Monday, December 14, 2009

Archives in the News

Two items of note, hat-tip to the Posterity Project:

-At its first meeting chaired by new Archivist of the United States David S. Ferriero, the National Historical Publications and Records Commission (NHPRC) recommended $2.9 million in grants for digitizing historical records, electronic records preservation, and historical documentary editions. Go here to read the press release.

-On Wednesday, December 16, 2009, the Information Policy, Census and National Archives Subcommittee of the Congressional Committee on Oversight and Government Reform (that's a mouthful, hmm?) will hold a hearing entitled: "History Museum or Records Access Agency? Defining and Fulfilling the Mission of the National Archives and Records Administration." The hearing will be webcast on the committee's website.

(I enjoy the title of that hearing, as it seems to encompass one of the central tensions of our profession. I'll be curious to see how a senate subcommittee addresses that tension...)

Friday, December 11, 2009

Wednesday, December 9, 2009

Information R/evolution

An interesting (short) video by Michael Welsh, a ‘digital ethonography’ professor at Kansas State University, whose previous video "The Machine is Us/ing Us" was an Internet sensation:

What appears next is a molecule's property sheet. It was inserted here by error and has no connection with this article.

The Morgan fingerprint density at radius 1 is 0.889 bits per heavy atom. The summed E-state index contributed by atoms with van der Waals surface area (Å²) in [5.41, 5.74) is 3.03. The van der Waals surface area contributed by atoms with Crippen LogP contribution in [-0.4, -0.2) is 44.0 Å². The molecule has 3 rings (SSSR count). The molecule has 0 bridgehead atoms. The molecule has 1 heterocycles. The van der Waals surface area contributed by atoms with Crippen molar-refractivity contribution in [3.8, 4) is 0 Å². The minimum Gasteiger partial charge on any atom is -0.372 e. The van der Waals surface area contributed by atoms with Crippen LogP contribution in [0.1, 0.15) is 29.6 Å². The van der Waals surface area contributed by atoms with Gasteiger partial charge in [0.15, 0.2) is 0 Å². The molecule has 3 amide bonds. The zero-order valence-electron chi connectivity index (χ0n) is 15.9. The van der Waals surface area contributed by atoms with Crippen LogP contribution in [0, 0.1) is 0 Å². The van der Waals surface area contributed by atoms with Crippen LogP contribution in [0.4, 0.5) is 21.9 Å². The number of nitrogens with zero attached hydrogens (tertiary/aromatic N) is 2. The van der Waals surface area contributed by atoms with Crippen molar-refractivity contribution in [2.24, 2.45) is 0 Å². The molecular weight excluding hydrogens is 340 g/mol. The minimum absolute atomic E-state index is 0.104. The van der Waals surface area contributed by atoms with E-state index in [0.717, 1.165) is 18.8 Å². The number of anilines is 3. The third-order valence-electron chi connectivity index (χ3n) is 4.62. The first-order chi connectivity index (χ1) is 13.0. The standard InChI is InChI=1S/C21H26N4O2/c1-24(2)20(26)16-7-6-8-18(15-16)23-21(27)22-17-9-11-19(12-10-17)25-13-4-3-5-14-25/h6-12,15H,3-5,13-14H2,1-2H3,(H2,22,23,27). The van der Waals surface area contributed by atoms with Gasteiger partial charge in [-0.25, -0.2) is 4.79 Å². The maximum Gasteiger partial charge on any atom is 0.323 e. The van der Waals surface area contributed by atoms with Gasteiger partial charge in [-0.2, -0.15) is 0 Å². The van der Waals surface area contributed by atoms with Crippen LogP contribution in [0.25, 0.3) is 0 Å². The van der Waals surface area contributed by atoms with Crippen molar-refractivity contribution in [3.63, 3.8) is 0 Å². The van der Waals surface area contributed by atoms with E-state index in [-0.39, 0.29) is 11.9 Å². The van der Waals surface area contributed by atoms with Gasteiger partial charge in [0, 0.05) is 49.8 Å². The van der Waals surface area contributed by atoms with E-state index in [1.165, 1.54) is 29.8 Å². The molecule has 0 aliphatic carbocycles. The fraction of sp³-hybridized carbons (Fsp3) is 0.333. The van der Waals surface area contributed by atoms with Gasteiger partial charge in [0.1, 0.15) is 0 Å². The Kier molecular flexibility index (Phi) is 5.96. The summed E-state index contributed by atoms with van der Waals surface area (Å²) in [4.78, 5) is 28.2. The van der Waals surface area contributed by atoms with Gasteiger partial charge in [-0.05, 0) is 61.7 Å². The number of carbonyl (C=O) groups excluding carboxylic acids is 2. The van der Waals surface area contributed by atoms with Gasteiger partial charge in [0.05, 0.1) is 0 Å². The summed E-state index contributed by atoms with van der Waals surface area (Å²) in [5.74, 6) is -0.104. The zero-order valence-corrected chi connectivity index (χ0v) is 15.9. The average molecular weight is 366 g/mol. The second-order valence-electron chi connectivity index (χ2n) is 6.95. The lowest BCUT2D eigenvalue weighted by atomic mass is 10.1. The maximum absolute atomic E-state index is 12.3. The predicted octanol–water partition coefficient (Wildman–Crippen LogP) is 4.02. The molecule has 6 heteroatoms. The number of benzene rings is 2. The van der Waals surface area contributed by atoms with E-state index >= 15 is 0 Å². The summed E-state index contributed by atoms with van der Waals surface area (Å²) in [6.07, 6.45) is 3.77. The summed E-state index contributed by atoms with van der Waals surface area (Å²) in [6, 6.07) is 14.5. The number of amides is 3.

Interesting-- as a conversation starter. As Peter Van Garderen points out, there's a lot to be said for quality metadata, which takes planning and coordination and sometimes, even, experts. (I'm sure our catalogers will have some things to say on that subject!)

Introducing Our New Blog

Recently, some of us from Special Collections gave a presentation about our new finding aids search to other library employees. The feedback we received indicated a general interest in learning more about what archivists and special collections librarians do, and how that is different from the work of our colleagues who actually, you know, check stuff out to patrons. ;)

Most archivists who blog professionally do so to deliver news about new and cool collections and projects. While we'd like to do some of that, we'd also like to talk about the differences (and similarities) between libraries and archives; basic archival functions; archives in the news; and the possible uses of Web 2.0 applications for archives/special collections.

We'd like this blog to be a two-way street--we want to garner your input and start conversations, via comments.

Welcome, and thanks for reading!